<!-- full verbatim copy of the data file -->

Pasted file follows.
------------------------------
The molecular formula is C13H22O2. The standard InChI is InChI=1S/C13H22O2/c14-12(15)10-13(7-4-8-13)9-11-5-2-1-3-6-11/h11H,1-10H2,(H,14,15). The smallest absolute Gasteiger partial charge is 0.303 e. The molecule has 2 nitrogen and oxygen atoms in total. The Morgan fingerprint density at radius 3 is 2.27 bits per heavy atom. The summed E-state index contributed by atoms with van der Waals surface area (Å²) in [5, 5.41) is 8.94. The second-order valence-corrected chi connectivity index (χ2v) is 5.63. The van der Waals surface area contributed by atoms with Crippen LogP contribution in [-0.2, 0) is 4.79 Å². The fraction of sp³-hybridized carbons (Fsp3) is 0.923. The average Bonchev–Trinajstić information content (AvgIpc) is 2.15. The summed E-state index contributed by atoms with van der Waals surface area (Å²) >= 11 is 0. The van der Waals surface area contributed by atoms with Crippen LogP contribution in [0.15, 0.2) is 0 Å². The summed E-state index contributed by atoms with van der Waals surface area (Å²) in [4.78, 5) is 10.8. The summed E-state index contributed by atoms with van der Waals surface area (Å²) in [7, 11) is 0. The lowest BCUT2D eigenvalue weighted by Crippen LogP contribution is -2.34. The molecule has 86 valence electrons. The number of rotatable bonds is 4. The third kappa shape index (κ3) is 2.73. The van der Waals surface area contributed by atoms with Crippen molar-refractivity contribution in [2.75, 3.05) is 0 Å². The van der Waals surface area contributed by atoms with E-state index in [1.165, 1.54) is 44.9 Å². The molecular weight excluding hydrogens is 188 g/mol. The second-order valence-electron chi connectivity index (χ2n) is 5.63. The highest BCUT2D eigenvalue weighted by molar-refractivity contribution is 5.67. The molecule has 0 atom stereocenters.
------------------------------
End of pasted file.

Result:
The molecular formula is C13H22O2. The standard InChI is InChI=1S/C13H22O2/c14-12(15)10-13(7-4-8-13)9-11-5-2-1-3-6-11/h11H,1-10H2,(H,14,15). The smallest absolute Gasteiger partial charge is 0.303 e. The molecule has 2 nitrogen and oxygen atoms in total. The Morgan fingerprint density at radius 3 is 2.27 bits per heavy atom. The summed E-state index contributed by atoms with van der Waals surface area (Å²) in [5, 5.41) is 8.94. The second-order valence-corrected chi connectivity index (χ2v) is 5.63. The van der Waals surface area contributed by atoms with Crippen LogP contribution in [-0.2, 0) is 4.79 Å². The fraction of sp³-hybridized carbons (Fsp3) is 0.923. The average Bonchev–Trinajstić information content (AvgIpc) is 2.15. The summed E-state index contributed by atoms with van der Waals surface area (Å²) >= 11 is 0. The van der Waals surface area contributed by atoms with Crippen LogP contribution in [0.15, 0.2) is 0 Å². The summed E-state index contributed by atoms with van der Waals surface area (Å²) in [4.78, 5) is 10.8. The summed E-state index contributed by atoms with van der Waals surface area (Å²) in [7, 11) is 0. The lowest BCUT2D eigenvalue weighted by Crippen LogP contribution is -2.34. The molecule has 86 valence electrons. The number of rotatable bonds is 4. The third kappa shape index (κ3) is 2.73. The van der Waals surface area contributed by atoms with Crippen molar-refractivity contribution in [2.75, 3.05) is 0 Å². The van der Waals surface area contributed by atoms with E-state index in [1.165, 1.54) is 44.9 Å². The molecular weight excluding hydrogens is 188 g/mol. The second-order valence-electron chi connectivity index (χ2n) is 5.63. The highest BCUT2D eigenvalue weighted by molar-refractivity contribution is 5.67. The molecule has 0 atom stereocenters.